In her new book On the Menu: Animal Welfare Sue Cross examines how the animals we eat are bred, reared, fed and slaughtered: the chickens, ducks, turkeys and geese; the laying hens, quail and pheasants reared for sport; the pigs, lambs, dairy cattle, beef cattle, veal calves, fish and shellfish.
How do these animals feel? How intelligent are they? And can they suffer?
On the Menu shows how all the animals farmed and processed for our food are individuals. Like our pets they too have feelings and like them they feel pain and fear. Yet in the most intensive conditions there is nowhere they can find safety and comfort. Crammed into vast sheds they suffer both physically and mentally as they are turned into - and treated as - agricultural products.
There is no other book like this on the market and to read it is to change forever the way we think about the food we eat.Reviews
On the Menu: Animal Welfare is available:
...in the UK at £ 8.99 from Amazon
...in the USA at US$13.99 via several suppliers including Amazon;
...in New Zealand at NZ$29.95 via Fishpond;
...in Australia at AU$23.50 via Booktopia
On the Menu is on loan from public libraries in the UK and the Republic of Ireland.
also from Pen Press at a 35% discount (larger for bulk orders) on a sale or return basis, contact: email@example.com 0845 108 0530
"Like most vegans, I often find myself in conversation with people about what I eat and the reasons for my choices, so I try to arm myself with knowledge to be as effective a voice as I can be for all animals currently suffering on factory farms.
"This book is a comprehensive review of the animal welfare problems caused by factory farming and considers the alternative systems such as free range and organic. It is a complex subject but Sue Cross's extensive research and clear, factual writing style puts the message across. 'On the Menu' deserves to be widely read and is a valuable addition to the campaign to raise awareness about how we treat farmed animals."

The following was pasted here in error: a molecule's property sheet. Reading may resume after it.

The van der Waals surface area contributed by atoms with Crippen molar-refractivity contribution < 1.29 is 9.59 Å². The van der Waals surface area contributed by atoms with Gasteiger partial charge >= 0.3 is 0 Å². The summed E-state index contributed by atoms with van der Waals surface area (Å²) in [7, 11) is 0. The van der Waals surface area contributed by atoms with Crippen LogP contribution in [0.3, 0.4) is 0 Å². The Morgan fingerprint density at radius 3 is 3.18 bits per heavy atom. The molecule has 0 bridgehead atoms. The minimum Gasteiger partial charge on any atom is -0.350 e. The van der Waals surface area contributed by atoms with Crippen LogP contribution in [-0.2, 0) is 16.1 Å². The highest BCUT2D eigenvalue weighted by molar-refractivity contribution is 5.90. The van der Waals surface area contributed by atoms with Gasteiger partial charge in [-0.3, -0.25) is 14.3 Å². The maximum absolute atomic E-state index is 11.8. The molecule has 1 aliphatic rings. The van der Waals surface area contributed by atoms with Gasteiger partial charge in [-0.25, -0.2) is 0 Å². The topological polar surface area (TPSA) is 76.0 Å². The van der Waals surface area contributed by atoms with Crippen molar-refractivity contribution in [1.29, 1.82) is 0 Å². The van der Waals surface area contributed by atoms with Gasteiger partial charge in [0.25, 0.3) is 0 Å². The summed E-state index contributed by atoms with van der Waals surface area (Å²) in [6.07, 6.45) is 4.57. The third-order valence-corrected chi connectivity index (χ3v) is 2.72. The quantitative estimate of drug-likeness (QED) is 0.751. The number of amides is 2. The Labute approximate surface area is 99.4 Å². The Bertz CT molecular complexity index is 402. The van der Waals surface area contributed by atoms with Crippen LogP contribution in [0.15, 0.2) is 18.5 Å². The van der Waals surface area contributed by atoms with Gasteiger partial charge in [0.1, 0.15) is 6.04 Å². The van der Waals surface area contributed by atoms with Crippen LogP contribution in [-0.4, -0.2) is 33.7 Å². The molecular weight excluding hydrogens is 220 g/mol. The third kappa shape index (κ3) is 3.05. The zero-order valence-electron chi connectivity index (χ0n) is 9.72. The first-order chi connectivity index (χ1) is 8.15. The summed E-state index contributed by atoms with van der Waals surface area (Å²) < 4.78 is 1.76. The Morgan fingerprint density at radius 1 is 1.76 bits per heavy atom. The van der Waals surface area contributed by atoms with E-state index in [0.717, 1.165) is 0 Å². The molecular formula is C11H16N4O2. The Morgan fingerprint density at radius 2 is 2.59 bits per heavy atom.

"Factory farming imprisons billions of animals behind closed doors. This book throws open those doors and invites us to view the misery and suffering inside. I hope thousands of us are brave enough to read "On the Menu" and to take the challenge of doing something to bring an end to this horrendous corruption of what real farming should be about."
“I think this book is a 'must read' for anyone who eats dairy, fish or meat, or who shops in a supermarket. My husband, who farms organically, couldn't put it down and said it ought to be compulsory reading for anyone who works with stock.”
“I have been reading your typescript with a sort of appalled fascination. I suppose this is what people felt when they first read Silent Spring or Animal Machines.”
“This is a book that everyone should read, whatever their beliefs about the rights and wrongs of eating animals. I agree with the final sentence on the back page of the book "Essential reading for everyone with an interest in the origin of the food they eat and I thoroughly recommend it.”
“I wonder how many of us would tuck into our food with such gusto if we really knew its origin and the suffering it may have entailed? This excellent book takes us through the nastier side of rearing animals for food and I commend it to both animal lovers and cynics alike.”